Union Budget 2017 presented yesterday in the Parliament by Indian Finance Minister Arun Jaitely proved to be a dud one for the Startup industry. It was a major disappointment when compared to last year’s budget when the government had announced a host of initiatives for the industry such as the much ambitious and appreciated ‘Start-Up India’ program.
Considering the fact that the Indian Prime Minister Narendra Modi has been such a staunch promoter of the startup industry, the industry was expecting much more in the budget than what was announced yesterday.
One of the areas where the startups were expecting some help from the government was a greater tax relief. According to industry experts, extending the tax holiday for startups from the existing five years period to seven years and giving tax breaks to firms that clock less than Rs 50 crores in turnover in a year doesn’t hold much relevance for the startups.
Rating the Budget an above average 6.5 on a scale of 1 to 10, Ajith Mohan Karimpana, CEO and Founder of Furlenco, an online furniture retailer, in a statement to huffingtonpost said that the Finance Ministry’s move of reducing the corporate tax rate for companies with a turnover less than Rs 50 crores might prove to be of no use for a majority of new age startups as a lot of them take at least five to seven years and a much larger turnover base to start making profits.
Industry members have also pointed out to the fact that the budget has failed to address several measures announced in the pre-budget phase such as easier access to unsecured loans, increase in tax holiday period and simplification of taxes etc.
The only ray of hope that could be seen for the Indian Startups in the newly announced Budget 2017, was the proposed reduction of profit linked deduction for startups to three years out of seven years which will further help in improving the ease of doing business and is expected to drive entrepreneurship in the country.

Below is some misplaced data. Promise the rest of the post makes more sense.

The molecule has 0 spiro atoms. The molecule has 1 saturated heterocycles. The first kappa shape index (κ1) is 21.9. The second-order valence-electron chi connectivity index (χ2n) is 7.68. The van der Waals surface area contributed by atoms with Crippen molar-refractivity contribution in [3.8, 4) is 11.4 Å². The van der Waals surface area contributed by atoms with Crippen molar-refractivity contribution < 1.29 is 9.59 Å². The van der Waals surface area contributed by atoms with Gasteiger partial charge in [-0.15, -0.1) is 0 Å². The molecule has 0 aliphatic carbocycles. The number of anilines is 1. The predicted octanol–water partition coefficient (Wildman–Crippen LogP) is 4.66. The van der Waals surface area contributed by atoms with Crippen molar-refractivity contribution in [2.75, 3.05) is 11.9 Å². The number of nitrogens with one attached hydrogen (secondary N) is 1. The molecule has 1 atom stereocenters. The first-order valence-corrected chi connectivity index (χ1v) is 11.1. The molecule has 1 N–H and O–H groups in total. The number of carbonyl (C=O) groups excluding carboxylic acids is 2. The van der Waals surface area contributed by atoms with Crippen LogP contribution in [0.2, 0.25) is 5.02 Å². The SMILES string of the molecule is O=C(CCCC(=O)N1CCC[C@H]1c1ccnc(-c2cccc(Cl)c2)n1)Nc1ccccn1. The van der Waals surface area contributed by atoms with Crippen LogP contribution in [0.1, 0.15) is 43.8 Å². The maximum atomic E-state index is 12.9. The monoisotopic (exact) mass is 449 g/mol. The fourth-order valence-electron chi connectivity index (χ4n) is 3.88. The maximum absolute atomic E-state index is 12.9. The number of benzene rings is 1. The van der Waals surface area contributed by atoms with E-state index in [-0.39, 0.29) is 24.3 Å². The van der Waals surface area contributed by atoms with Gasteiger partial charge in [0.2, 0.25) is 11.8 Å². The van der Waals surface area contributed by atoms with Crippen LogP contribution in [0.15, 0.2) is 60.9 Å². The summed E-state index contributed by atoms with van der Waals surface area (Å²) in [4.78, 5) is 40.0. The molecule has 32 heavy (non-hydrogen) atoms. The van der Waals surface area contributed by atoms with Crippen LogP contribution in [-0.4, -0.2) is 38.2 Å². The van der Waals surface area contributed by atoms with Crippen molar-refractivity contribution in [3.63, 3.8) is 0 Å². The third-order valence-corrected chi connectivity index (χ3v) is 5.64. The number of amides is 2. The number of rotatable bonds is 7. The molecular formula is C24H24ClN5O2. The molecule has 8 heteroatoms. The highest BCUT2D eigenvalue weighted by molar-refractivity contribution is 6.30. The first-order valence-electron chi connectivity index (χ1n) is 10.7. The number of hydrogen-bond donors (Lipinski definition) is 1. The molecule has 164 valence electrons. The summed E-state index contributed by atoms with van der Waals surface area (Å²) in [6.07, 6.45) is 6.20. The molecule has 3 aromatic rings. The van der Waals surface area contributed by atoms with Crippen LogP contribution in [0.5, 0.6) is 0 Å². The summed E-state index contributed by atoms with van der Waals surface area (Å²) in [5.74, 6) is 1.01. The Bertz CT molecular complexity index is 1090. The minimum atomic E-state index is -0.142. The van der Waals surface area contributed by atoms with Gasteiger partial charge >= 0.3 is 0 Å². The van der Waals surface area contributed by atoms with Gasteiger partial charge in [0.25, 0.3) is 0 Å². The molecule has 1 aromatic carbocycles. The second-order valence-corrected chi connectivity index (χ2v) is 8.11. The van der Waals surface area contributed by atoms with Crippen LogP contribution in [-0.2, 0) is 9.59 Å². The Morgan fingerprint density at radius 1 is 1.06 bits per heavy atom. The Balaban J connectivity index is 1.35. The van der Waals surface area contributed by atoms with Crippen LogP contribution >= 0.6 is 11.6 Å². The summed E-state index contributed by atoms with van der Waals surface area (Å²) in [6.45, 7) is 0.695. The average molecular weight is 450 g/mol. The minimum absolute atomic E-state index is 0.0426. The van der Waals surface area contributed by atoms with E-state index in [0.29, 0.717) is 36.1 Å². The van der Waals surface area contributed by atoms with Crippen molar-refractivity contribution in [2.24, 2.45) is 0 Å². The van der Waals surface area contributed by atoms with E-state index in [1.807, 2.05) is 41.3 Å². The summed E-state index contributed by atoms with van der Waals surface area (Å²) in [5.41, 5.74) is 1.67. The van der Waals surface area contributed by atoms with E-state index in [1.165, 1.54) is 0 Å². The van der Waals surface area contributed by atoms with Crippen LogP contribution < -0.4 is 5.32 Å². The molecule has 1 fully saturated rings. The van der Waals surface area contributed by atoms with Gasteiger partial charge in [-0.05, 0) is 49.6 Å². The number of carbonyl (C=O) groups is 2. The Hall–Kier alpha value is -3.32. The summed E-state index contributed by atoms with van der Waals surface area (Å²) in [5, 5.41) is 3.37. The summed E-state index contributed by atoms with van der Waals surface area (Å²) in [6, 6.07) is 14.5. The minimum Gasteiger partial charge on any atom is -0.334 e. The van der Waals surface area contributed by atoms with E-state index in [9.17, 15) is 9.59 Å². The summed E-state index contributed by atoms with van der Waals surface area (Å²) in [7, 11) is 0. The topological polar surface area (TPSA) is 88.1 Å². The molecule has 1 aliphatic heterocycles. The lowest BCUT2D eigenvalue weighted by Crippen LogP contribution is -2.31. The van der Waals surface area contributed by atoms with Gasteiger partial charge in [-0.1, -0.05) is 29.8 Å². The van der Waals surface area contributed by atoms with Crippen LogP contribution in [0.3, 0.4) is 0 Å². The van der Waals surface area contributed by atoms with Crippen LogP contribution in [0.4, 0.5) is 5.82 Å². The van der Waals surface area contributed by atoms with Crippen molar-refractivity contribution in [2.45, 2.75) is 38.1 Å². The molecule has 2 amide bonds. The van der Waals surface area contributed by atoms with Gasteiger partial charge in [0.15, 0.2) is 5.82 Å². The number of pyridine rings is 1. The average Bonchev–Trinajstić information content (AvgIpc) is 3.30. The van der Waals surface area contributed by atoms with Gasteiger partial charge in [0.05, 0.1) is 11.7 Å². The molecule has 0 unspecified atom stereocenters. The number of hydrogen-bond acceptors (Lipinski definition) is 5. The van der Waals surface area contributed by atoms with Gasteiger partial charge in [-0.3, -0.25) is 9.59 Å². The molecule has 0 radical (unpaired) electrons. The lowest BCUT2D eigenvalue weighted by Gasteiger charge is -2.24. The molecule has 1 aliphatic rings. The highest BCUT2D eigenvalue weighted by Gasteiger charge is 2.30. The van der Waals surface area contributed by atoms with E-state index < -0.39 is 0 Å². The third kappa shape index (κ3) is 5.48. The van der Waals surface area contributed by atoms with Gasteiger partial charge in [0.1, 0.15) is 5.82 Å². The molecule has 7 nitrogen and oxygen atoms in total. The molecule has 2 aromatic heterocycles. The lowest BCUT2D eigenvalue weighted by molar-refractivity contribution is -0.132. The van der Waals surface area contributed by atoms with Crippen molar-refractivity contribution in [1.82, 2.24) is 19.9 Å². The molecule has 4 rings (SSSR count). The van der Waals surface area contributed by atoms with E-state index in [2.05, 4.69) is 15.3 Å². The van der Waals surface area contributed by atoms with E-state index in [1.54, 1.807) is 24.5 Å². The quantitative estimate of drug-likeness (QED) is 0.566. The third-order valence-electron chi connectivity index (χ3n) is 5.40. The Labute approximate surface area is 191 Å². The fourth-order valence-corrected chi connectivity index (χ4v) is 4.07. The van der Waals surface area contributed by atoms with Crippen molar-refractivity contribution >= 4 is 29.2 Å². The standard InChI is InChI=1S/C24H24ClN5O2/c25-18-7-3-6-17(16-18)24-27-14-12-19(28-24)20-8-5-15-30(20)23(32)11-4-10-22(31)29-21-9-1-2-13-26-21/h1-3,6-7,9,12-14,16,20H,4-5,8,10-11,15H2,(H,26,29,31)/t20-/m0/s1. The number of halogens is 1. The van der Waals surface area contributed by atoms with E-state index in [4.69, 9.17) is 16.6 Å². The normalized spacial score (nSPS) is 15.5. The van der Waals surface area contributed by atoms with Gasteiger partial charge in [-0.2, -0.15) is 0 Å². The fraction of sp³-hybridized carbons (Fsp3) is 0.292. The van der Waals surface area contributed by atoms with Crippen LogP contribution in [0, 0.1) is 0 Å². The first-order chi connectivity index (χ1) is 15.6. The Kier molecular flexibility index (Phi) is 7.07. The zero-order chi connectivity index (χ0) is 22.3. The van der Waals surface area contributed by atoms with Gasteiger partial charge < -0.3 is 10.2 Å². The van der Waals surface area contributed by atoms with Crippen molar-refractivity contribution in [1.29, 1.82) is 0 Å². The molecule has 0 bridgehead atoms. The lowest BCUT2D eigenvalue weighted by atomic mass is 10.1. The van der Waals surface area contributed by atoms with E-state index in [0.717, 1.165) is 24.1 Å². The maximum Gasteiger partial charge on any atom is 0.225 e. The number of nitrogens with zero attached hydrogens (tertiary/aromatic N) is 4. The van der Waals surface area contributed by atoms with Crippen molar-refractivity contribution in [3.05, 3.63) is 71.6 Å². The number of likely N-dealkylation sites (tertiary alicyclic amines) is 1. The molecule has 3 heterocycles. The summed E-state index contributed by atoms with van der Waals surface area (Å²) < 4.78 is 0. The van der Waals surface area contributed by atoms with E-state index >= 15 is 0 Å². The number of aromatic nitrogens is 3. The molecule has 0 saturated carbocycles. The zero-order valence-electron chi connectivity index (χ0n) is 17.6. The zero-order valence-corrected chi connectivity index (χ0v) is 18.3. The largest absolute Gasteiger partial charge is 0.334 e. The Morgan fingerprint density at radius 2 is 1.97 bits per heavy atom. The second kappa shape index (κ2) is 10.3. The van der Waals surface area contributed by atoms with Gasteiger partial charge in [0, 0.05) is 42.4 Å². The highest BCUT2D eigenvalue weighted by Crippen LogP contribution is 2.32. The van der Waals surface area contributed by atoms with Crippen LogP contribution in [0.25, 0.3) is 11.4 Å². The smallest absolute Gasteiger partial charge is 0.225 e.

Some experts have even compared the Union Budget with last year’s Startup India initiative, both of which have left the Indian startup industry asking for more. According to them, whether it is the year tax holiday or the profit linked-deductions for startups, all of these are benefits which are virtually redundant.
The main reason for this is that a majority of startups take a long gestation period in order to break even. Hence, if the government would have added fiscal incentives for private sector to support the establishment of more incubators through industry academic partnerships, that would have been a great move.
Another thing that surprised the startup industry was the fact that the budget gave no clarity on GST implementation, which was one of the measures that startup industry had set its eyes on. Some experts thought this was because the government didn’t want to repeat the same sentiments that the demonetisation announcement had derived from the masses, hence, it played safe by refraining from announcing any path-breaking changes when it came to direct taxes.
However, the removal of Foreign Investment Promotion Board (FIPB) was seen as a positive change amongst the entrepreneur community as they are hopeful that this would improve the ease of doing business in the country.
The Modi government’s focus on digital payments and cashless mode made indirect beneficiaries out of a lot of startups and brought them unexpected cheer.
While Budget 2017 didn’t offer much to the Startup world, the Budget last year made headlines when the government announced a Rs 10,000 crores fund-of-funds for the startup industry. However, even after a year since the announcement the fund still remains unspent.